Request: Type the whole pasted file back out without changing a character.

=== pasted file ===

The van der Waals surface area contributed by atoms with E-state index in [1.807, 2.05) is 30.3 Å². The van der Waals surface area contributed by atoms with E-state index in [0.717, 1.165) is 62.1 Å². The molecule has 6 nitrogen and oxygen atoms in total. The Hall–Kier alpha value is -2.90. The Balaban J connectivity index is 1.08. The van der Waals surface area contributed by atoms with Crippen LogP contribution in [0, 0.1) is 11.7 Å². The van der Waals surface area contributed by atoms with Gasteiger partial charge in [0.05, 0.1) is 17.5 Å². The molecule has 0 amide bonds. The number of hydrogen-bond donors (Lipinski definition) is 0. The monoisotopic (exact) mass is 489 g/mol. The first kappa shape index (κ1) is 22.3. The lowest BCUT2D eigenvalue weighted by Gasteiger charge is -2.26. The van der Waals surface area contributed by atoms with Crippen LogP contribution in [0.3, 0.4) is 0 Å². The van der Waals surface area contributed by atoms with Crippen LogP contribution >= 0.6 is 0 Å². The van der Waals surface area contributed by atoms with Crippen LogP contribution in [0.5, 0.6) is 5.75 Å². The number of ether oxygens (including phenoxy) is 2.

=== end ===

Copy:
The van der Waals surface area contributed by atoms with E-state index in [1.807, 2.05) is 30.3 Å². The van der Waals surface area contributed by atoms with E-state index in [0.717, 1.165) is 62.1 Å². The molecule has 6 nitrogen and oxygen atoms in total. The Hall–Kier alpha value is -2.90. The Balaban J connectivity index is 1.08. The van der Waals surface area contributed by atoms with Crippen LogP contribution in [0, 0.1) is 11.7 Å². The van der Waals surface area contributed by atoms with Gasteiger partial charge in [0.05, 0.1) is 17.5 Å². The molecule has 0 amide bonds. The number of hydrogen-bond donors (Lipinski definition) is 0. The monoisotopic (exact) mass is 489 g/mol. The first kappa shape index (κ1) is 22.3. The lowest BCUT2D eigenvalue weighted by Gasteiger charge is -2.26. The van der Waals surface area contributed by atoms with Crippen LogP contribution in [0.3, 0.4) is 0 Å². The van der Waals surface area contributed by atoms with Crippen LogP contribution >= 0.6 is 0 Å². The van der Waals surface area contributed by atoms with Crippen LogP contribution in [0.5, 0.6) is 5.75 Å². The number of ether oxygens (including phenoxy) is 2.